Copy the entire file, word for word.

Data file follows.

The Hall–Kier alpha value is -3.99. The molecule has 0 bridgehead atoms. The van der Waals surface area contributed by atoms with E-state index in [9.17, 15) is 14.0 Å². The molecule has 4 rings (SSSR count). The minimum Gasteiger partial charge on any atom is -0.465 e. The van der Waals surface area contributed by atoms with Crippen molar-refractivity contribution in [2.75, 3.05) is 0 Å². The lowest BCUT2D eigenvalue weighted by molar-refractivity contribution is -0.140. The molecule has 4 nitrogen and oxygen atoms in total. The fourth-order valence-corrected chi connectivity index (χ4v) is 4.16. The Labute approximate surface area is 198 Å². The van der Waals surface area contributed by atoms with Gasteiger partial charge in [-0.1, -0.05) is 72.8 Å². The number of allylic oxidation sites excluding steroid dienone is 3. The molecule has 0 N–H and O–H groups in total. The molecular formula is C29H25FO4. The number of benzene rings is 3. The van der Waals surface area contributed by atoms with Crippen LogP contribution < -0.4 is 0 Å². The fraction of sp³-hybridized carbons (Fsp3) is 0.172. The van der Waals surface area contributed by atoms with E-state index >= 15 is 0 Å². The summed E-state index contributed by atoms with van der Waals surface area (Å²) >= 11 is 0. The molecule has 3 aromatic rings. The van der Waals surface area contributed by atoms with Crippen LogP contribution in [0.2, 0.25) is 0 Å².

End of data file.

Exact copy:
The Hall–Kier alpha value is -3.99. The molecule has 0 bridgehead atoms. The van der Waals surface area contributed by atoms with E-state index in [9.17, 15) is 14.0 Å². The molecule has 4 rings (SSSR count). The minimum Gasteiger partial charge on any atom is -0.465 e. The van der Waals surface area contributed by atoms with Crippen molar-refractivity contribution in [2.75, 3.05) is 0 Å². The lowest BCUT2D eigenvalue weighted by molar-refractivity contribution is -0.140. The molecule has 4 nitrogen and oxygen atoms in total. The fourth-order valence-corrected chi connectivity index (χ4v) is 4.16. The Labute approximate surface area is 198 Å². The van der Waals surface area contributed by atoms with Gasteiger partial charge in [-0.1, -0.05) is 72.8 Å². The number of allylic oxidation sites excluding steroid dienone is 3. The molecule has 0 N–H and O–H groups in total. The molecular formula is C29H25FO4. The number of benzene rings is 3. The van der Waals surface area contributed by atoms with Crippen LogP contribution < -0.4 is 0 Å². The fraction of sp³-hybridized carbons (Fsp3) is 0.172. The van der Waals surface area contributed by atoms with E-state index >= 15 is 0 Å². The summed E-state index contributed by atoms with van der Waals surface area (Å²) >= 11 is 0. The molecule has 3 aromatic rings. The van der Waals surface area contributed by atoms with Crippen LogP contribution in [0.2, 0.25) is 0 Å².